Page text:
Ivanca has been here from Bulgaria almost eight years and has been our housekeeper for several years now. She is an accountant by training, cleans a mean house, has a good heart, and we love her dearly. She is a religious woman and follows Bulgarian Orthodox beliefs which includes spending a lot of time at church. For example, not only did she go to church on Easter Sunday for five hours but also on Good Thursday, Good Friday, and Good Saturday. She brought us dyed Easter eggs and a home-baked Easter bread which is braided like a Jewish Challah but with a hard boiled, red dyed egg in the center. The color red symbolizes the blood of Christ, and the egg represents new life.
Per Orthodox tradition, the week after Easter a special service is held to commemorate all those who have passed away. A sweet bread with red egg is baked again at home and shared in church, candles are lit for the departed, special prayers area said, and in memory of their departed relatives and friends each person brings something to share like cake, fruit, or candy.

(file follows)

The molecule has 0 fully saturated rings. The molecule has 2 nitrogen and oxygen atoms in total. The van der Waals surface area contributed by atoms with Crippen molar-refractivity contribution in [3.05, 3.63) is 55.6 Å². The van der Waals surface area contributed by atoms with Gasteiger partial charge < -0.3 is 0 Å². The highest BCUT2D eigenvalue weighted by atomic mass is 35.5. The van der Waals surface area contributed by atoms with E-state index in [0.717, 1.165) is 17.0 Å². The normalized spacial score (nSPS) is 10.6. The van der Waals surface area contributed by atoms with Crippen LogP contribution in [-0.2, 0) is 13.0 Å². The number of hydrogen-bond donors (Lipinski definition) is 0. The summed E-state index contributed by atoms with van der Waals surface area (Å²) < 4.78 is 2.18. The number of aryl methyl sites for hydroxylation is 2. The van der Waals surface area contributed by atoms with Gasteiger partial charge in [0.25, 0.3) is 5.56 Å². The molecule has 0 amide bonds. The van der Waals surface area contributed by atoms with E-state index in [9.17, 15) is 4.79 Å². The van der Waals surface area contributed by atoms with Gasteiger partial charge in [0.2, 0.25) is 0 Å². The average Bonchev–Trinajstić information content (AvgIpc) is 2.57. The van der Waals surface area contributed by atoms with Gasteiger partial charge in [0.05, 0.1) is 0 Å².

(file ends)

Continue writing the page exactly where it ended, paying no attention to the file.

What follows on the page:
Being a “church candle kind of person” I never miss an opportunity to light a candle for those whom I love and who have left us behind. When traveling in Europe, I never passed a church that I didn’t go into to light a candle with a little prayer for those who are no longer with us. Following my tradition, after mom passed, I asked Ivanca to light a candle for mom when she was at her church the week after Easter. I gave her a small donation for the church and a picture of mom with “Adeline” written on it which Ivanca placed at the alter of her church. She brought a bag of candy to share with her fellow parishioners in mom’s memory.